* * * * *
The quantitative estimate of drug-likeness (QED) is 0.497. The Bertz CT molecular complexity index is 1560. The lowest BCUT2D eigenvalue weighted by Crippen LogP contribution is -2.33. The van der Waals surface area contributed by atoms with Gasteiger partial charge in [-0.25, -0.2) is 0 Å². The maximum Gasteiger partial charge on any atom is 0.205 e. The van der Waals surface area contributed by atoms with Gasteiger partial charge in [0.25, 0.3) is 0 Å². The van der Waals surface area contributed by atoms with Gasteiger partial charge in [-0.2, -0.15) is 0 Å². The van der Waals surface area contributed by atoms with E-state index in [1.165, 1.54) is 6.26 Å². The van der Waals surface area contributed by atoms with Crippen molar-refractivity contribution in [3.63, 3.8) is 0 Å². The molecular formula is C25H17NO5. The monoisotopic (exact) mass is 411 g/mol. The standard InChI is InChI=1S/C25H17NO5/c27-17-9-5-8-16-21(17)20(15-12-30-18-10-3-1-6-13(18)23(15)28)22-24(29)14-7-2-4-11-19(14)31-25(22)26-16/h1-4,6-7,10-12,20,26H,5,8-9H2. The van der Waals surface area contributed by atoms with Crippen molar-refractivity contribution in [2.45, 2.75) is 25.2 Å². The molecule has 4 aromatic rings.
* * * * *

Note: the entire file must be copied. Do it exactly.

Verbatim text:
The quantitative estimate of drug-likeness (QED) is 0.497. The Bertz CT molecular complexity index is 1560. The lowest BCUT2D eigenvalue weighted by Crippen LogP contribution is -2.33. The van der Waals surface area contributed by atoms with Gasteiger partial charge in [-0.25, -0.2) is 0 Å². The maximum Gasteiger partial charge on any atom is 0.205 e. The van der Waals surface area contributed by atoms with Gasteiger partial charge in [0.25, 0.3) is 0 Å². The van der Waals surface area contributed by atoms with Gasteiger partial charge in [-0.2, -0.15) is 0 Å². The van der Waals surface area contributed by atoms with E-state index in [1.165, 1.54) is 6.26 Å². The van der Waals surface area contributed by atoms with Crippen molar-refractivity contribution in [3.63, 3.8) is 0 Å². The molecular formula is C25H17NO5. The monoisotopic (exact) mass is 411 g/mol. The standard InChI is InChI=1S/C25H17NO5/c27-17-9-5-8-16-21(17)20(15-12-30-18-10-3-1-6-13(18)23(15)28)22-24(29)14-7-2-4-11-19(14)31-25(22)26-16/h1-4,6-7,10-12,20,26H,5,8-9H2. The van der Waals surface area contributed by atoms with Crippen molar-refractivity contribution in [2.45, 2.75) is 25.2 Å². The molecule has 4 aromatic rings.